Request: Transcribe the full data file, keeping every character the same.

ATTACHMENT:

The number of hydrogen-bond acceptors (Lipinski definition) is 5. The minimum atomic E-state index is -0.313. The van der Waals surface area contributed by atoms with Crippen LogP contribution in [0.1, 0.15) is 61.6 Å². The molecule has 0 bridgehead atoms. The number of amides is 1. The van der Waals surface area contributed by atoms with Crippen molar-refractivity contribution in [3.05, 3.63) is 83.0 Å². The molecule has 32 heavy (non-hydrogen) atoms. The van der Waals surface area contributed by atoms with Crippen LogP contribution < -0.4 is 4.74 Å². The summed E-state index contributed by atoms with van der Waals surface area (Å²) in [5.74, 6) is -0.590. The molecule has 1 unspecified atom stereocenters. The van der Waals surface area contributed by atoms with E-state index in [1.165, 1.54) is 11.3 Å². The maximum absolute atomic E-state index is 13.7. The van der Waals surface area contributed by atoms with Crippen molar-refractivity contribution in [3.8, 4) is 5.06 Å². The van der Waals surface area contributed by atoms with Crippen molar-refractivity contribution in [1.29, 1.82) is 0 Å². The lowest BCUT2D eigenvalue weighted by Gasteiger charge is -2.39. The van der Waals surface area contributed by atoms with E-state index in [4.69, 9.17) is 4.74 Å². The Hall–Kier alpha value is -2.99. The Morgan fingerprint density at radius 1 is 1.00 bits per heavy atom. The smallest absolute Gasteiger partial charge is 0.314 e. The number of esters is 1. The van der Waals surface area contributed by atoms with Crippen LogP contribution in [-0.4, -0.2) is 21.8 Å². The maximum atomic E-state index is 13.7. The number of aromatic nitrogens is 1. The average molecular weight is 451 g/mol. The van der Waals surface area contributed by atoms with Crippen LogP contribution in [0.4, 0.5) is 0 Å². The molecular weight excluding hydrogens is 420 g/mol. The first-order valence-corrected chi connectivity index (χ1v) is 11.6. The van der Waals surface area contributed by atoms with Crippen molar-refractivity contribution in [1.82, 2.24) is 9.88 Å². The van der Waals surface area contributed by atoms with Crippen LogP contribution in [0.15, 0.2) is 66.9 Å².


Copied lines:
The number of hydrogen-bond acceptors (Lipinski definition) is 5. The minimum atomic E-state index is -0.313. The van der Waals surface area contributed by atoms with Crippen LogP contribution in [0.1, 0.15) is 61.6 Å². The molecule has 0 bridgehead atoms. The number of amides is 1. The van der Waals surface area contributed by atoms with Crippen molar-refractivity contribution in [3.05, 3.63) is 83.0 Å². The molecule has 32 heavy (non-hydrogen) atoms. The van der Waals surface area contributed by atoms with Crippen LogP contribution < -0.4 is 4.74 Å². The summed E-state index contributed by atoms with van der Waals surface area (Å²) in [5.74, 6) is -0.590. The molecule has 1 unspecified atom stereocenters. The van der Waals surface area contributed by atoms with E-state index in [1.165, 1.54) is 11.3 Å². The maximum absolute atomic E-state index is 13.7. The van der Waals surface area contributed by atoms with Crippen molar-refractivity contribution in [3.8, 4) is 5.06 Å². The van der Waals surface area contributed by atoms with Crippen molar-refractivity contribution in [1.29, 1.82) is 0 Å². The lowest BCUT2D eigenvalue weighted by Gasteiger charge is -2.39. The van der Waals surface area contributed by atoms with E-state index in [4.69, 9.17) is 4.74 Å². The Hall–Kier alpha value is -2.99. The Morgan fingerprint density at radius 1 is 1.00 bits per heavy atom. The smallest absolute Gasteiger partial charge is 0.314 e. The number of esters is 1. The van der Waals surface area contributed by atoms with Crippen LogP contribution in [-0.4, -0.2) is 21.8 Å². The maximum atomic E-state index is 13.7. The number of aromatic nitrogens is 1. The average molecular weight is 451 g/mol. The van der Waals surface area contributed by atoms with Crippen LogP contribution in [0.4, 0.5) is 0 Å². The molecular weight excluding hydrogens is 420 g/mol. The first-order valence-corrected chi connectivity index (χ1v) is 11.6. The van der Waals surface area contributed by atoms with Crippen molar-refractivity contribution in [1.82, 2.24) is 9.88 Å². The van der Waals surface area contributed by atoms with Crippen LogP contribution in [0.15, 0.2) is 66.9 Å².